The Horror Honeys: Haunted Bookclub ~ 'Among the Dolls'

Haunted Bookclub ~ 'Among the Dolls'

Hardcover Honey Jocelyn's Book of the Week

Among the Dolls by William Sleator

This week brings a shorty review as your Hardcover Honey recently revisited her childhood in a most disturbing fashion with Among the Dolls.

I was waiting to meet some friends for lunch recently and ducked into Prospero’s Books, a locally-owned bookstore here in Kansas City that has an awesome vibe and an interesting small section of used kid’s books – when I have time, I like to stop by and browse for stuff for Sir Bookworm, my 9 year old. A slim paperback caught my eye – Among the Dolls – I pulled it from the shelf and was instantly interested, especially when I realized the author was William Sleator, who wrote my middle school favorite and Book of the Week House of Stairs. As I paged through this book, I realized I had read it before, many years ago when I was just a tiny Hardcover Honey – would it hold up as well as House of Stairs did for me? It was definitely worth finding out.  One of the true pleasures of adulthood is re-discovering childhood favorites, after all – wouldn’t you agree?

I took it home and read it in, like, 53 minutes.  Those were 53 of the best minutes of my day as I lost myself again in its simple story. Ten year old Vicky longs for a new bicycle for her birthday – but her kind and well-meaning parents instead present her with a musty, old-fashioned dollhouse with faded furniture and dolls. Vicky is bitterly disappointed. But she finds herself drawn to it the next day and begins to play with it. The dollhouse came with four dolls – a mother, a father, another woman (who Vicky deems the aunt) and a little girl. Vicky decides that in order to make the dollhouse her own, she needs to introduce a new element to it – so she buys a small plastic toddler and introduces him into her doll family. At first things are calm and pleasant in the dollhouse – Vicky’s little family cooks, cleans, eats, etc.  

But one night at dinner they begin to squabble and it continues – the brother refuses to eat and is sent to his room, the sister steals toys from the brother, the mother criticizes the father, etc – and as Vicky’s playing brings ever more problems in the dollhouse family, her own life begins to change as well. She is friendless at school and her home life becomes a place of trouble too – her mother falls down the stairs and breaks her hand, her father hides out in his study to avoid his wife’s endless hectoring, and Vicky’s mom becomes ever more critical of Vicky, once even slapping Vicky across the face.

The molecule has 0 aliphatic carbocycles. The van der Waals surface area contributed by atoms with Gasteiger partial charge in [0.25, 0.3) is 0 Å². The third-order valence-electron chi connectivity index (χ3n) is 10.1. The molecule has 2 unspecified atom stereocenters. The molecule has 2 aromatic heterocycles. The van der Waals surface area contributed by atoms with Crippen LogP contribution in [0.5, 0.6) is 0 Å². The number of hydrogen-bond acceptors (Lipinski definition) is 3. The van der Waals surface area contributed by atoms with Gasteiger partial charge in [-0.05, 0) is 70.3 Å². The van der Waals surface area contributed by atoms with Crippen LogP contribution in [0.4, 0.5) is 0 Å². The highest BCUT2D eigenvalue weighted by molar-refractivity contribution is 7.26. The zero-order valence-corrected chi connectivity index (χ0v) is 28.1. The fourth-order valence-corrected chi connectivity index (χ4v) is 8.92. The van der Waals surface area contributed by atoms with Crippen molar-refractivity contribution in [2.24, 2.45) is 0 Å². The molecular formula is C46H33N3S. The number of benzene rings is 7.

As things escalate at home, so too do the problems inside the dollhouse worsen – and one sunny afternoon when Vicky is playing with the dollhouse and closes her eyes for a second, she re-opens them to find herself inside the dollhouse. What? Yes, I know – super creepy. In fact, this book reminded me a great deal of another favorite “Coraline” which I read as an adult and loved.  It’s worth pointing out that “Among the Dolls” precedes “Coraline” by more than 15 years. They would make a terrific double-feature.

Once inside the dollhouse, Vicky meets the family she has been tormenting and learns the names they have given themselves – the father, cowed and cringing, is named Quimbee. The mother, cruel and calculating, remains nameless throughout (do you think William Sleator may have had some parent issues?  I sure do). The aunt, Diadama, is coldly furious with Vicky at the nights she has been left sitting at the dining room table all night instead of being put to bed like the others. The daughter, Ganglia, is ever giggling and shrieking as she shows Vicky around her new prison, and the toddler, Dandaroo, doesn’t seem to fit in with the rest of the family, but seems unable to help Vicky.

Vicky apologizes and bargains to no avail and here the book takes on a dreamlike quality as she learns that the doll family has begun to enjoy the mean streak she introduced into their lives. What Vicky can’t figure out is how she got into the dollhouse in the first place – that is, until she comes across a mysterious door off of a little landing that she has never noticed in her playing. When she asks where it leads, she is given the bum rush downstairs, which of course only increases her curiosity. When Dandaroo sneaks downstairs in the night to tell her what’s behind the door, she is astonished to learn that it’s an attic holding an even tinier dollhouse – a dollhouse of Vicky, her mother and father. And as Vicky has been playing with the dolls, the dolls have been playing with her – her mother’s strange anger, her father’s withdrawal – all part of that play.

I won’t spoil the ending for you, but that is where this book really gave me a shudder – we’ve all had those days, haven’t we? Where we snap at our loved ones or think idly about pulling the cat’s tail a bit too hard to get them off the couch?  Where we find ourselves screaming in traffic, or wishing harm upon the old lady in front of us at the grocery store taking five minutes to write a check?  What if none of that is really you at all?

Hardcover Honey verdict – 4 out of 5 creaky dollhouses for this one!